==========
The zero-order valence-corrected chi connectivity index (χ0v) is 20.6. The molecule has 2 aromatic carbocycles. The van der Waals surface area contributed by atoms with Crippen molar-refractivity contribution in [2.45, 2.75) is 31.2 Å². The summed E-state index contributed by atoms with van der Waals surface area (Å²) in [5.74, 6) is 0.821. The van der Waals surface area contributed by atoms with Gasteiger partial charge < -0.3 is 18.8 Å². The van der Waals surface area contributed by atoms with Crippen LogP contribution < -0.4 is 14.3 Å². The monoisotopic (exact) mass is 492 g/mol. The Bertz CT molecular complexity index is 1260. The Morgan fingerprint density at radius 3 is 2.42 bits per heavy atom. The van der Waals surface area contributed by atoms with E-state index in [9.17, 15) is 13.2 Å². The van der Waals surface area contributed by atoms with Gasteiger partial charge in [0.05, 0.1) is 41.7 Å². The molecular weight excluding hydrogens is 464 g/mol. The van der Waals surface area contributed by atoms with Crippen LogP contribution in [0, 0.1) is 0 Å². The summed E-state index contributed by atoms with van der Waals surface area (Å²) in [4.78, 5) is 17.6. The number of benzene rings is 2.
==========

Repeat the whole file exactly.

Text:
The zero-order valence-corrected chi connectivity index (χ0v) is 20.6. The molecule has 2 aromatic carbocycles. The van der Waals surface area contributed by atoms with Crippen molar-refractivity contribution in [2.45, 2.75) is 31.2 Å². The summed E-state index contributed by atoms with van der Waals surface area (Å²) in [5.74, 6) is 0.821. The van der Waals surface area contributed by atoms with Gasteiger partial charge < -0.3 is 18.8 Å². The van der Waals surface area contributed by atoms with Crippen LogP contribution < -0.4 is 14.3 Å². The monoisotopic (exact) mass is 492 g/mol. The Bertz CT molecular complexity index is 1260. The Morgan fingerprint density at radius 3 is 2.42 bits per heavy atom. The van der Waals surface area contributed by atoms with E-state index in [9.17, 15) is 13.2 Å². The van der Waals surface area contributed by atoms with Gasteiger partial charge in [0.05, 0.1) is 41.7 Å². The molecular weight excluding hydrogens is 464 g/mol. The van der Waals surface area contributed by atoms with Crippen LogP contribution in [0, 0.1) is 0 Å². The summed E-state index contributed by atoms with van der Waals surface area (Å²) in [4.78, 5) is 17.6. The number of benzene rings is 2.